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ZERA poised to licence 200MW wind power project

ByETimes

Oct 19, 2023

ETimes

The Zimbabwe Energy Regulatory Authority (ZERA) says it is intensifying efforts to tap into wind energy for power generation to cover the huge energy deficit.

The energy crisis is being attributed to a lack of investment in the energy sector, ageing power generation assets and loss of generation capacity at the flagship Kariba hydropower plant.

Edington Mazambani, ZERA, chief executive officer, said, for now, to plug that gap, we need to have some initiatives.

“There is wind; there are about 100 megawatts out of Mamina; the application has already come through; that power plant is envisaged to supply Dinson, Iron and Steel Company in Manhize in Mvuma,” he said.

“There have been some assessments that are being done in Mutorashanga, and we expect that project to be coming to ZERA for licencing probably in the first quarter of next year. They are happy with the results of the tests they are doing and that is about 200 MW, which is envisaged to come out of Mutorashanga.”

He said a considerable number of companies have expressed interest in investing in wind energy.

“So far, we have one that has applied for a licence for Mamina, and we have another that has indicated to us that they are doing tests and should be coming to us for licencing probably early next year after they have completed their tests,” Mazambani said.

For the purpose of conducting a feasibility assessment on suitable locations for the construction of wind power plants, the ZERA issued a request for proposals in 2017.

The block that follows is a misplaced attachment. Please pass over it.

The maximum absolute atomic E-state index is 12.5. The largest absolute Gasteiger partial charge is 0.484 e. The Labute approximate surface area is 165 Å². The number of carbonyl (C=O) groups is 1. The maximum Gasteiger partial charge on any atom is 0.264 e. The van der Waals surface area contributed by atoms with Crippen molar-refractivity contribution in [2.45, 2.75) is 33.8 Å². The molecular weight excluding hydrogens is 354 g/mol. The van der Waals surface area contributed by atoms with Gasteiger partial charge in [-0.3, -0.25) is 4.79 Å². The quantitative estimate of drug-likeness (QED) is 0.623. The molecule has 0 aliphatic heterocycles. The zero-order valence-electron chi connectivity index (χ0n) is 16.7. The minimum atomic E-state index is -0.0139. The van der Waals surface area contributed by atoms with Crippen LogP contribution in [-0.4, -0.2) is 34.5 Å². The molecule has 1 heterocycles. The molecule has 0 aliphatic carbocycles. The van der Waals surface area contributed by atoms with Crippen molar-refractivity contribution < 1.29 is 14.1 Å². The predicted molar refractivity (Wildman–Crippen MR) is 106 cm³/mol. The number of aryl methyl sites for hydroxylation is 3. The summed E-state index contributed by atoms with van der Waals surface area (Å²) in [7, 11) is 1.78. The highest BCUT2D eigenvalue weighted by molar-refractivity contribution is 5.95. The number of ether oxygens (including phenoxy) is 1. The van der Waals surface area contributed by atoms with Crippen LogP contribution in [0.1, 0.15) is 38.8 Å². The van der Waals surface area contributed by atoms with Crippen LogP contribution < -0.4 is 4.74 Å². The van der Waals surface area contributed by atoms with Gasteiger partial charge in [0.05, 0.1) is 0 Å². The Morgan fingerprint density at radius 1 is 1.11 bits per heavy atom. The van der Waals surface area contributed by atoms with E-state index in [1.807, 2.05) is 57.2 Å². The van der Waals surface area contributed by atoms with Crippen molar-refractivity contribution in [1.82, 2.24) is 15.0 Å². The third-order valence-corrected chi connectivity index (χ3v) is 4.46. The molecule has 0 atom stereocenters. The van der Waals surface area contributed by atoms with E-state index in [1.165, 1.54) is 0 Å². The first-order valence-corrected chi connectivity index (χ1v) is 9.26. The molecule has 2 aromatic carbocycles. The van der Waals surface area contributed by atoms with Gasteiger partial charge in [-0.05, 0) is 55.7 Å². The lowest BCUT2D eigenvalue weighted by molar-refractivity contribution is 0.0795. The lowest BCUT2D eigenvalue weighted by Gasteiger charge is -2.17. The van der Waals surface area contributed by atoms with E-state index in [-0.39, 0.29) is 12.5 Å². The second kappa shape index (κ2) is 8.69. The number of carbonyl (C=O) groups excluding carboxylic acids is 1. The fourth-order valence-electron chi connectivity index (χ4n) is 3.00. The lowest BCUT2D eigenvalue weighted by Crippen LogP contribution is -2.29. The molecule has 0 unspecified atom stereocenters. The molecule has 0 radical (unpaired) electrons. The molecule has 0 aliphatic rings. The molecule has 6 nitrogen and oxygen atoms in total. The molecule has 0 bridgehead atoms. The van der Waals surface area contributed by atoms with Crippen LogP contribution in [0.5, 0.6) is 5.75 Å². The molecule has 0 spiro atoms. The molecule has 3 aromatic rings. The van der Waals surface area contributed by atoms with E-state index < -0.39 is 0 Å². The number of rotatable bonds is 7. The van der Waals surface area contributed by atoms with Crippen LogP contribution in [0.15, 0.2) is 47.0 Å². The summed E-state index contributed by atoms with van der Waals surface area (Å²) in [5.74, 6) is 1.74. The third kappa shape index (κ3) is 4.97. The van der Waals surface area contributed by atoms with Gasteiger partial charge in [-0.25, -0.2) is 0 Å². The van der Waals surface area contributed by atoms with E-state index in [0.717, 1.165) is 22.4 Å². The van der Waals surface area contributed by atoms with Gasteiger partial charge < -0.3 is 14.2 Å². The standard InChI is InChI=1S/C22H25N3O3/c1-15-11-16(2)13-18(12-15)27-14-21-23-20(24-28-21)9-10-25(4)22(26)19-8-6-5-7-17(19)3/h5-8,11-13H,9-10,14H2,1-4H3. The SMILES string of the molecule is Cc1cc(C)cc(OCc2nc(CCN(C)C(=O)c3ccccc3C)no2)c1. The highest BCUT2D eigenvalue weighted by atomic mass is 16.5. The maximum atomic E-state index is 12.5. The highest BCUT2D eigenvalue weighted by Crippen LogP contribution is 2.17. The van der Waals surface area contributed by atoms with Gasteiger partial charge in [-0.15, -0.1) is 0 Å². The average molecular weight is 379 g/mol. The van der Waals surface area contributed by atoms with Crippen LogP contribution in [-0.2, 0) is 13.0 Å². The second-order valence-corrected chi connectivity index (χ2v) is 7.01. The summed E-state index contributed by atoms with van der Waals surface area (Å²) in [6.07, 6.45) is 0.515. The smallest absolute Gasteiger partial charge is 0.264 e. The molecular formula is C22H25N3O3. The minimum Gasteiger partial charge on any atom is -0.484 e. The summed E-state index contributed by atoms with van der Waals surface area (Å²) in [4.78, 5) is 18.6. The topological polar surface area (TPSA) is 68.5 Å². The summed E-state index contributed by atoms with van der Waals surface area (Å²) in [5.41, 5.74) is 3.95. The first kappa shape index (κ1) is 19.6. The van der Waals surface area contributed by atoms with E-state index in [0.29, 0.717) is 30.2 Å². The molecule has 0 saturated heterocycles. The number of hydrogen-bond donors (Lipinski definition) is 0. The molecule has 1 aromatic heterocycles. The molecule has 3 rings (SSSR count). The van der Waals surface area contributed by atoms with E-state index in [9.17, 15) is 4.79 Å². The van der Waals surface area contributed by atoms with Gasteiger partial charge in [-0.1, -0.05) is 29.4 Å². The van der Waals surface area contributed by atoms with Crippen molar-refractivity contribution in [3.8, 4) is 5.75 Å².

But because bidders’ prices greatly exceeded the budget, the project was delayed in 2018.

The goal of the experiment was to accurately assess and analyse Zimbabwe’s wind resource in order to better inform the country’s planning for initiatives using renewable energy.

The International Renewable Energy Agency’s 2015 Africa Clean Energy Corridor Programme study, which identified solar photovoltaic, concentrating solar power and wind energy zones covering countries in the power pools of Eastern and Southern Africa, served as the impetus for the wind assessment programme.

Zimbabwe’s renewable energy capacity increased by a negligible 1,07 percent to 1222 megawatts (MW) in 2022 from 1209 MW in 2021, highlighting the ongoing development of the energy transition in the mix of power generation.

With the cost of oil and gas expected to stay high for the foreseeable future, countries that can generate their own energy from renewable sources would appear to be in an enviable position.

In an effort to diversify its energy mix and reach its 2030 carbon emission reduction objectives, Zimbabwe plans to use power generated from non-fossil sources.

By ETimes

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